What Does a Typical Cannabis User Look Like?

Discover who the typical cannabis user is.

The typical cannabis user. What do they look like, where are they from and what age are they? Image Credit: By Anton Gvozdikov on shutterstock

It’s a stereotype that’s been around since the days of “Reefer Madness” — the portrayal of the typical cannabis user as a lazy, underemployed young person, disinterested in making any contribution to polite society.

But as cannabis reform moves ahead in the U.S. and worldwide, the reality is that your typical cannabis user is better employed, more diverse, and quite a bit older than their outdated reputation would suggest.

There are many more of them, too: the United Nations Office on Drug Control estimates that 192 million people around the world tried cannabis in 2016, making cannabis users more common in today’s world than people who are fluent in French.

Needless to say, this is a large (and lucrative) market. With legalization efforts in Canada and the U.S. paving the way for legitimate global canna-businesses, there is an increasing amount of money riding on rehabilitating the image of the respectable cannabis aficionado.

A Whole New Brand Image for Cannabis

In California — the state with the biggest legal cannabis industry in the US, which earned $3 billion in sales last year — the upscale dispensary MedMen rolled out a $2 million ad campaign in early 2018 which US News & World Report called an “anti-stoner offensive.”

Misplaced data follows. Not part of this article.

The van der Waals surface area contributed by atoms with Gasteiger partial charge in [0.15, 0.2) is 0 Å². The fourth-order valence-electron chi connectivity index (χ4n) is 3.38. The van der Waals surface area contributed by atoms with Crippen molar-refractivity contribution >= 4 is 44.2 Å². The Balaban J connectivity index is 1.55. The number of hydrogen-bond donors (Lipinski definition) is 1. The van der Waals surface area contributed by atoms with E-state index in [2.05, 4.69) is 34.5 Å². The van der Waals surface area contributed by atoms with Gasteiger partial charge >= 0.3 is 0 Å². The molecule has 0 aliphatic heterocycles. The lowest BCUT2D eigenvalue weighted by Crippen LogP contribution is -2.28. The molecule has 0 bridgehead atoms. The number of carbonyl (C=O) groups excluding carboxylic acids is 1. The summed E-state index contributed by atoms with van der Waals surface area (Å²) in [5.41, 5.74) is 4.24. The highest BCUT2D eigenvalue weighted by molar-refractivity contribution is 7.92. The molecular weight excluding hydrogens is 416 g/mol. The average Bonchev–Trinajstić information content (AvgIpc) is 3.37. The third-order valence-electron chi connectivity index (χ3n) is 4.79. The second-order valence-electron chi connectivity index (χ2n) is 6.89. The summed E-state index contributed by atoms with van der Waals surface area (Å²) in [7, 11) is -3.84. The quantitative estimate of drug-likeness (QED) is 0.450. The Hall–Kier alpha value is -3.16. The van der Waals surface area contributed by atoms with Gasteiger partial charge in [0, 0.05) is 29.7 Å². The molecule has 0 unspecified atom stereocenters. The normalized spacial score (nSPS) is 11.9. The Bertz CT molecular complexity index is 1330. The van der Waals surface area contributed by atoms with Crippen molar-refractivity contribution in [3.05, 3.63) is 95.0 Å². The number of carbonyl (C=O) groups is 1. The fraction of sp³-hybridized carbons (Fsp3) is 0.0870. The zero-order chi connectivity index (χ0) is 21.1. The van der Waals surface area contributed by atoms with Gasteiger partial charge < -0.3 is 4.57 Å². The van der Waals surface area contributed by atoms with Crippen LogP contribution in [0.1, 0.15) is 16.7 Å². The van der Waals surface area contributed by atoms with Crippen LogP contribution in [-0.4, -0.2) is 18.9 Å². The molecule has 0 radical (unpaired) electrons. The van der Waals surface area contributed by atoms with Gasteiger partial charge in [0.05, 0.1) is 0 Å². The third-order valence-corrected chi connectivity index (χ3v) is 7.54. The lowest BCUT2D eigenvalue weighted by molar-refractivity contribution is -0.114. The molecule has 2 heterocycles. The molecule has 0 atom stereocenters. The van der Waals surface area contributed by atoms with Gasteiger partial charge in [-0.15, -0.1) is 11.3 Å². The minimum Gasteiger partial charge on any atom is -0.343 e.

The images — which are promoted on social media using the hashtag #forgetstoner — show 17 people who use cannabis, including a white-haired grandmother, a schoolteacher, a police officer, a former NFL football player, and a nurse.

“What we’re saying is the very definition of a stereotype is defining a person by one bad mention,” Daniel Yi, MedMen’s senior vice president of communications, told US News. “They’re also a grandmother. They’re also a father, a son, a brother.”

The dispensary chain known as the “Starbucks of Pot,” with 16 locations in 4 states, recently rolled out another big campaign focusing on headless avatars of active health and high-gloss SoCal sexiness. The images, said Chief Marketing Officer David Dancer to AdAge, allow “consumers to picture themselves in any of these stories.”

Bridging the Gap Between Traditional and Modern Medicine

The United Nations’ 2018 World Drug Report estimates that the global number of cannabis users rose by 16 percent between 2006-2016, a trend that is expected to continue as more countries legalize cannabis for either medicinal or recreational purposes.

While the U.S. and Canada have attracted the lion’s share of cannabis-related media attention lately, many observers are also enthusiastic about the growth potential of markets in Asia, where the U.N. estimates that 88 million people tried cannabis in 2016. That number could jump dramatically with Thailand becoming the first Southeast Asian country to legalize medical cannabis in 2018, South Korea pondering a role as the first East Asian country to legalize medical cannabis, Israel passing a bill allowing for the export of medical cannabis.